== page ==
We can look for the Accept header to determine if the client wants SSE:

...
if request.method == 'GET':
    if request.META.get('HTTP_ACCEPT') == 'text/event-stream':
        set_hold_stream(request, 'headline-%s' % headline_id)
        return HttpResponse(content_type='text/event-stream')
    else:
        # original GET code
        ...

The set_hold_stream() call puts special instructions in the HTTP response telling Fanout Cloud to keep the request open and subscribe it to the specified channel.

All that’s left is to publish updates whenever a headline changes, which we can do in the PUT handler:

...
elif request.method == 'PUT':
    hdata = json.loads(request.read())
    h.type = hdata['type']
    h.title = hdata.get('title', '')
    h.text = hdata.get('text', '')
    h.save()
    hdata = h.to_data()
    etag = '"%s"' % calendar.timegm(h.date.utctimetuple())

    # publish
    formats = list()
    formats.append(HttpStreamFormat('event: update\ndata: %s\n\n' % hjson))
    publish('headline-%s' % headline_id, formats)

    resp = _json_response(hdata)
    ...

The publish call pushes data on the specified channel in one or more formats. We use the HttpStreamFormat here, which specifies a chunk of HTTP response body to send. Since we’re implementing the SSE protocol, we make sure to send data with the proper formatting. The publish() call is asynchronous and does not block the calling thread.

Consuming SSE from a browser is easy:

var es = new EventSource('http://api.headlineapp.org/1/');
es.addEventListener('update', function (e) {
    console.log(e.data);
}, false);

There you have it! Just a few lines of code and we’ve got a massively scalable realtime API, completely defined and controlled by Django. Connecting clients don’t even know Fanout is there.

What about WebSockets?

Yes, with Fanout Cloud, Django can even use WebSockets! Fanout Cloud will bundle incoming WebSocket events into HTTP requests and send them to the Django application. Fanout Cloud will expect responses to contain bundled WebSocket events as well. You don’t really have to think about this, though, as the django-grip library includes a socket-like abstraction that takes care of the marshalling for you.

Let’s add some basic WebSocket handler code to the headline project. First, we need another include:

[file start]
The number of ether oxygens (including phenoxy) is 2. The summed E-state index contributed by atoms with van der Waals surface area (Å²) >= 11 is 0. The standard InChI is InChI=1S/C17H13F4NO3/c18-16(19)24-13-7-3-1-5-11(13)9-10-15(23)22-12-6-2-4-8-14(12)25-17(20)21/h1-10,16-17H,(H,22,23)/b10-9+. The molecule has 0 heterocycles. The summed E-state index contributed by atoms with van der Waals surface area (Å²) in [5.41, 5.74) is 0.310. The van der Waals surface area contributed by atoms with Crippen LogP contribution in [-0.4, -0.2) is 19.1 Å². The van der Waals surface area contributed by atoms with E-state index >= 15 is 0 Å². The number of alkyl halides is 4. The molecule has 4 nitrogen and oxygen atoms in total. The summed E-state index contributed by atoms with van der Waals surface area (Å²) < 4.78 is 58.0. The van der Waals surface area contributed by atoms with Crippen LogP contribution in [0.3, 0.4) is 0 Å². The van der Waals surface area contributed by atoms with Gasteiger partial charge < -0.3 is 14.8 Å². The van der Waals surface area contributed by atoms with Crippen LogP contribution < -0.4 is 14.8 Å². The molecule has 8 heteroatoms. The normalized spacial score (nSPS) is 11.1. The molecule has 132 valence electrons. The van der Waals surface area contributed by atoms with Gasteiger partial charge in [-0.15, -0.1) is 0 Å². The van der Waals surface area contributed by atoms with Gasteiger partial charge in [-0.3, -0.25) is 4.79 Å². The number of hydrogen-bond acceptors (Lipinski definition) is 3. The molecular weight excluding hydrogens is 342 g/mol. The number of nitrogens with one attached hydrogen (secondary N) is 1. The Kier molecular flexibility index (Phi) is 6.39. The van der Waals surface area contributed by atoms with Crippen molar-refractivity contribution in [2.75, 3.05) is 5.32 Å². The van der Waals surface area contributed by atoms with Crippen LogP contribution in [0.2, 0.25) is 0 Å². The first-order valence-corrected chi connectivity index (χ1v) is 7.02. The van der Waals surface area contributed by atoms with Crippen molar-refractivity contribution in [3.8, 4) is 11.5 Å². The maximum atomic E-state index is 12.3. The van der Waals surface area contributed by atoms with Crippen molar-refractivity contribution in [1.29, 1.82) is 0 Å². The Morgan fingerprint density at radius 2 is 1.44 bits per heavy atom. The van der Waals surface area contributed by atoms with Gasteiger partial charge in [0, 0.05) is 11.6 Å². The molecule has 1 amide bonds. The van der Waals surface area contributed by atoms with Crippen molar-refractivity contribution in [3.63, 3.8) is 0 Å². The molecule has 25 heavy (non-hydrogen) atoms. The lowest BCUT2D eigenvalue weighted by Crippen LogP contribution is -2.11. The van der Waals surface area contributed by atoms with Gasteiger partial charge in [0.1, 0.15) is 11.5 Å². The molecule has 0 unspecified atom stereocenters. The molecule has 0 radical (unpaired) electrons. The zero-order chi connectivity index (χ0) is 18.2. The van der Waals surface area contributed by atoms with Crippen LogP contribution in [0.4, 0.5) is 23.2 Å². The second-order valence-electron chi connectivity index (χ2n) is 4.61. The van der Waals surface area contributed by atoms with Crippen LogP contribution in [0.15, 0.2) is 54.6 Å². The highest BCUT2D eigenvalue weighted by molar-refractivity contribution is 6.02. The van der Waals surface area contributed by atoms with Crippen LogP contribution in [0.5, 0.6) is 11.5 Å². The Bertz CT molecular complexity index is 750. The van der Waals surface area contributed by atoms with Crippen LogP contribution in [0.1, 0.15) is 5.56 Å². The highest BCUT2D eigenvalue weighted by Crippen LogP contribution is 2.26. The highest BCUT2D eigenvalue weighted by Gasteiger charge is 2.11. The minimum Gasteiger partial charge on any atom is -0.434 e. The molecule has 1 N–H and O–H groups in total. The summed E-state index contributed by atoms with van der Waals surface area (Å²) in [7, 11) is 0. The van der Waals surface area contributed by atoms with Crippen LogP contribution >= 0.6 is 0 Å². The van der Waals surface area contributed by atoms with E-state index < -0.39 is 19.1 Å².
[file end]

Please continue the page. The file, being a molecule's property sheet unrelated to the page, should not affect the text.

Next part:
...
from gripcontrol import WebSocketMessageFormat
...

And here’s the code that handles incoming requests and messages:

def item(request, headline_id):
    h = get_object_or_404(Headline, pk=headline_id)

    # websocket handling
    if request.wscontext:
        ws = request.wscontext
        if ws.is_opening():
            ws.accept()
            ws.subscribe('headline-%s' % headline_id)
        while ws.can_recv():
            message = ws.recv()
            if message is None:
                ws.close()
                break
        return HttpResponse()

    elif request.method == 'GET':
        ...

The django-grip middleware sets a wscontext property on every request object. If the incoming request was a WebSocket-over-HTTP request, then the property will be a socket-like object. Otherwise, the property will be set to None.

The above code accepts all connections, and subscribes them to channels. It also reads all incoming messages but does nothing with them. If a close event is received (indicated by a None response to the ws.recv() call), then the WebSocket is cleanly closed. Just to be clear here, the Django application is not using WebSockets directly. It is all simulated within the django-grip library and transported over normal HTTP. For more information about the WebSocket-over-HTTP protocol, see the spec.

You’ll notice that the WebSocket code path also returns an empty HttpResponse object. This is needed to satisfy middlewares that are expecting a proper response object to be returned by the view. However, this response is not sent back to the requestor. The django-grip middleware will end up hijacking and rewriting the response based on the actions taken with the request.wscontextobject.

Now for the publishing code. We’ll just publish the headline object in JSON format as the WebSocket message:

# publish
formats = list()
formats.append(HttpStreamFormat('event: update\ndata: %s\n\n' % hjson))
formats.append(WebSocketMessageFormat(hjson)) # websocket message
publish('headline-%s' % headline_id, formats)
...

Clients can then connect via WebSocket to a URI such as ws://api.headlineapp.org/1/ and receive realtime updates of the headline object. The WebSocket.org Echo Test can be handy for testing.